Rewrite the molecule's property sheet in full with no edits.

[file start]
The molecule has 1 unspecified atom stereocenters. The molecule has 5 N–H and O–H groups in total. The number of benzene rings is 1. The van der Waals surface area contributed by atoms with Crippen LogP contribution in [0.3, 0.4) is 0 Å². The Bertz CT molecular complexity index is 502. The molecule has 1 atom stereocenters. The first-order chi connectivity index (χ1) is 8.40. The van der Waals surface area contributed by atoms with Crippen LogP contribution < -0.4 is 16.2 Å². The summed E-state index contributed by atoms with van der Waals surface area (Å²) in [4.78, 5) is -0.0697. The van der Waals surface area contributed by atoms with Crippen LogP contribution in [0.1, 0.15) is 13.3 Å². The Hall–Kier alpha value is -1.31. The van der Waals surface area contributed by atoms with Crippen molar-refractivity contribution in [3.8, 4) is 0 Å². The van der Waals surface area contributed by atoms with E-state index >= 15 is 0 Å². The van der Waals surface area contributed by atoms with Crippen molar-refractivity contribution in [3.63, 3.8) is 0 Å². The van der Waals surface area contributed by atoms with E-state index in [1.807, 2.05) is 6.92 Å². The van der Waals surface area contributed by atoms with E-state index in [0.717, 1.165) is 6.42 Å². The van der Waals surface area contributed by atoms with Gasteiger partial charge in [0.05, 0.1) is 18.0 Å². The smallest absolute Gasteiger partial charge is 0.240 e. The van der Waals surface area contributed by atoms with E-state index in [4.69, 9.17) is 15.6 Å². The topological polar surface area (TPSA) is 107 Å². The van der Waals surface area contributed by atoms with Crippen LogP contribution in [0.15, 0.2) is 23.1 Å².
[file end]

The molecule has 1 unspecified atom stereocenters. The molecule has 5 N–H and O–H groups in total. The number of benzene rings is 1. The van der Waals surface area contributed by atoms with Crippen LogP contribution in [0.3, 0.4) is 0 Å². The Bertz CT molecular complexity index is 502. The molecule has 1 atom stereocenters. The first-order chi connectivity index (χ1) is 8.40. The van der Waals surface area contributed by atoms with Crippen LogP contribution < -0.4 is 16.2 Å². The summed E-state index contributed by atoms with van der Waals surface area (Å²) in [4.78, 5) is -0.0697. The van der Waals surface area contributed by atoms with Crippen LogP contribution in [0.1, 0.15) is 13.3 Å². The Hall–Kier alpha value is -1.31. The van der Waals surface area contributed by atoms with Crippen molar-refractivity contribution in [3.8, 4) is 0 Å². The van der Waals surface area contributed by atoms with E-state index >= 15 is 0 Å². The van der Waals surface area contributed by atoms with Crippen molar-refractivity contribution in [3.63, 3.8) is 0 Å². The van der Waals surface area contributed by atoms with E-state index in [1.807, 2.05) is 6.92 Å². The van der Waals surface area contributed by atoms with E-state index in [0.717, 1.165) is 6.42 Å². The van der Waals surface area contributed by atoms with Gasteiger partial charge in [0.05, 0.1) is 18.0 Å². The smallest absolute Gasteiger partial charge is 0.240 e. The van der Waals surface area contributed by atoms with E-state index in [4.69, 9.17) is 15.6 Å². The topological polar surface area (TPSA) is 107 Å². The van der Waals surface area contributed by atoms with Crippen LogP contribution in [0.15, 0.2) is 23.1 Å².